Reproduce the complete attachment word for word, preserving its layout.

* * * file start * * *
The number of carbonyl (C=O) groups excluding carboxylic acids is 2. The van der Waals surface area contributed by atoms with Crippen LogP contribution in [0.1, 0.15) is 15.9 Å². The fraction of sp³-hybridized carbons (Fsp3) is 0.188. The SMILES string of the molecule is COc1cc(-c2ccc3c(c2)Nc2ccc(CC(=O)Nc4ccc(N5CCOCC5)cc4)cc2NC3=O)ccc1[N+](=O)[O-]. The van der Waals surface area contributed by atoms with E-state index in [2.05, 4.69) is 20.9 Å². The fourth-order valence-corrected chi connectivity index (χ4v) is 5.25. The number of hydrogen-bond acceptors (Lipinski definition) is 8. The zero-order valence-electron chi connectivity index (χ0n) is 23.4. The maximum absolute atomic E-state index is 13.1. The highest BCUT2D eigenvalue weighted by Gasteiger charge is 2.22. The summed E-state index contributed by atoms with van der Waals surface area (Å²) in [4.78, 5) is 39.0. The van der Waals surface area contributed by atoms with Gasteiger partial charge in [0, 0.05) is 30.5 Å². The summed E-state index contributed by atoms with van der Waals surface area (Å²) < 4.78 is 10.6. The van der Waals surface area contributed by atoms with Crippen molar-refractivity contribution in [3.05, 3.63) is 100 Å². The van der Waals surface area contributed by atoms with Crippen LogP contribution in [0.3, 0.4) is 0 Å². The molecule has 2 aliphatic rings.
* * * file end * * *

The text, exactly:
The number of carbonyl (C=O) groups excluding carboxylic acids is 2. The van der Waals surface area contributed by atoms with Crippen LogP contribution in [0.1, 0.15) is 15.9 Å². The fraction of sp³-hybridized carbons (Fsp3) is 0.188. The SMILES string of the molecule is COc1cc(-c2ccc3c(c2)Nc2ccc(CC(=O)Nc4ccc(N5CCOCC5)cc4)cc2NC3=O)ccc1[N+](=O)[O-]. The van der Waals surface area contributed by atoms with E-state index in [2.05, 4.69) is 20.9 Å². The fourth-order valence-corrected chi connectivity index (χ4v) is 5.25. The number of hydrogen-bond acceptors (Lipinski definition) is 8. The zero-order valence-electron chi connectivity index (χ0n) is 23.4. The maximum absolute atomic E-state index is 13.1. The highest BCUT2D eigenvalue weighted by Gasteiger charge is 2.22. The summed E-state index contributed by atoms with van der Waals surface area (Å²) in [4.78, 5) is 39.0. The van der Waals surface area contributed by atoms with Gasteiger partial charge in [0, 0.05) is 30.5 Å². The summed E-state index contributed by atoms with van der Waals surface area (Å²) < 4.78 is 10.6. The van der Waals surface area contributed by atoms with Crippen molar-refractivity contribution in [3.05, 3.63) is 100 Å². The van der Waals surface area contributed by atoms with Crippen LogP contribution in [0.3, 0.4) is 0 Å². The molecule has 2 aliphatic rings.